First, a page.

Partnerships Are Driving the Connected Car
From our perspective, two key trends have come out of Mobile World Congress. First, mobile carriers have really woken up to the potential of connected cars. Beyond the obvious bottom-line benefits to being the connectivity provider for millions of cars, carriers have an opportunity to build a deeper relationship with their customers, one that has grown from the smartphone to the connected home and will now penetrate the car. Increasingly, they’re turning to partners to help them make this happen more efficiently.
Just ahead of Mobile World Congress, nine carriers including Deutsche Telekom, BT, Reliance Jio Infocomm Limited, Millicom, MTS, Orange, Rogers, TeliaSonera and TIM announced an alliance to allow partner businesses and startups to more efficiently and quickly bring innovative products and services to customers around the world – ultimately to create better value for these carriers’ billion+ customers. Mojio was highlighted as one of these key partners alongside other innovative companies like Airbnb and Spotify.
To this end, during Mobile World Congress, Marc Sommer, SVP Business Development at Deutsche Telekom (one of Mojio’s investors) outlined this alliance and announced that its subsidiary T-Mobile Czech would be rolling out its first connected car solution (powered by Mojio) this year across the country.
“This smart solution will make drivers’ lives easier, safer and more comfortable,” says Tomáš Ryšavý, Vice President B2C and Product Marketing at T-Mobile Czech, adding: “The activity in the area of smart cars is part of our IoT strategy that we started fulfilling last year. Our launch partner, Mojio, is a winner of many contests and has held more connected car hackathons than any other player in the market.”
Sommer outlined on stage at Mobile World Congress that this was just the first test case of utilizing Mojio’s connected car platform and that Deutsche Telekom and its alliance partners anticipated offering this solution to their billion plus customers. You can watch the complete announcement from Marc Sommer below.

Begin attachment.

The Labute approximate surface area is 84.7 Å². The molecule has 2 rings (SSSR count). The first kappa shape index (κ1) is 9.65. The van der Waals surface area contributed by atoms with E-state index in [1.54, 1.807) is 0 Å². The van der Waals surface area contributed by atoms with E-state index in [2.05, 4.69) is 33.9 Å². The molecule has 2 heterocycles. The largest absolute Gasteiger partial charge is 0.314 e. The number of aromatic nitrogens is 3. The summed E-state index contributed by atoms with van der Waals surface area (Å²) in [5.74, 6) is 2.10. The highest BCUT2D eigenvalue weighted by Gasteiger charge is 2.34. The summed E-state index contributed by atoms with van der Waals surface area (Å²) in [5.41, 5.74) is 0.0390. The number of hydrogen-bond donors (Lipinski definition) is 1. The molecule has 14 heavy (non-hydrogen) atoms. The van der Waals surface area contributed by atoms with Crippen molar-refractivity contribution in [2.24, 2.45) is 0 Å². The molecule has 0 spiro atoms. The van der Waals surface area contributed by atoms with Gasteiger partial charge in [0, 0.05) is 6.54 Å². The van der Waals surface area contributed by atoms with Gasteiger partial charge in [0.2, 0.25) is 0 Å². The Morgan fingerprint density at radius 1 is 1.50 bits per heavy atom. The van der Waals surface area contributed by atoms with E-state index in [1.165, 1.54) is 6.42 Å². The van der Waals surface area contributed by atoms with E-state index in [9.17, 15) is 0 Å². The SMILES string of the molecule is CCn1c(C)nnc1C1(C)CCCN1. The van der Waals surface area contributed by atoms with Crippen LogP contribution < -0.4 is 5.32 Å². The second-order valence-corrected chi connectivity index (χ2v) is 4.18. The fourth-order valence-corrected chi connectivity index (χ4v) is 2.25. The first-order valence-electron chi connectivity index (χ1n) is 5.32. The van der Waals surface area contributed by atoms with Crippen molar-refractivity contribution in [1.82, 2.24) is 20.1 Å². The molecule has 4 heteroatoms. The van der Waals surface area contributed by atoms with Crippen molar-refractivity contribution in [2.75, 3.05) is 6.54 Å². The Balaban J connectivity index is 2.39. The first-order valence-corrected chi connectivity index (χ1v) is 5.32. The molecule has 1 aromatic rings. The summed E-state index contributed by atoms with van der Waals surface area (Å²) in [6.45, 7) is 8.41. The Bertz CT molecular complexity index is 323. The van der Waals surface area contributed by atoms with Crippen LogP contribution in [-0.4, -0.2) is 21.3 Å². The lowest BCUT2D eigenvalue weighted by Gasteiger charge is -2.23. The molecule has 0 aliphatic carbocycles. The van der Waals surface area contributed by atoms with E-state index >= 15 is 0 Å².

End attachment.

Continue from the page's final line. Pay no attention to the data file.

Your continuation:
The second key trend that became apparent to us at Mobile World Congress was the move from existing mobile handset manufacturers to jump into the hardware portion of the connected car industry. The announcement around Samsung’s new OBD-II dongle secured a lot of attention, but other players were also active during the show including Huawei.
Notably for Mojio, ZTE and its subsidiary ZTEWelink signed a strategic cooperation agreement with Mojio to further its penetration within the connected car market. With this agreement, ZTE becomes the first Tier 1 handset manufacturer to benefit from the “Made for Mojio” certification program, enabling a turnkey connected car solution for mobile carriers globally. By connecting a Made for Mojio certified ZTE device to their car, drivers will unlock automotive data and access an ever-growing suite of connected car apps. Speaking about the deal, Wang Zhijun, VP of ZTEWelink said: “We are delighted to cooperate with Mojio and we will work together to provide global operators and partners with E2E solutions and help them rapidly launch connected car services.”
With the entire mobile industry paying special attention to the connected car at Mobile World Congress, it’s become clear that all cars will soon be connected (existing cars via aftermarket OBD-II dongles and Mojio’s cloud platform, and new cars via a slew of embedded solutions) – whether that’s from the automotive OEMs or via innovative software startups. Deutsche Telekom and ZTE are turning to partners like Mojio to provide the platform for global, scalable connected car offerings, signalling an exciting time for not only the automotive and mobile industries, but ultimately for end users who’ll soon be able to enjoy a new era of car ownership and driving experiences.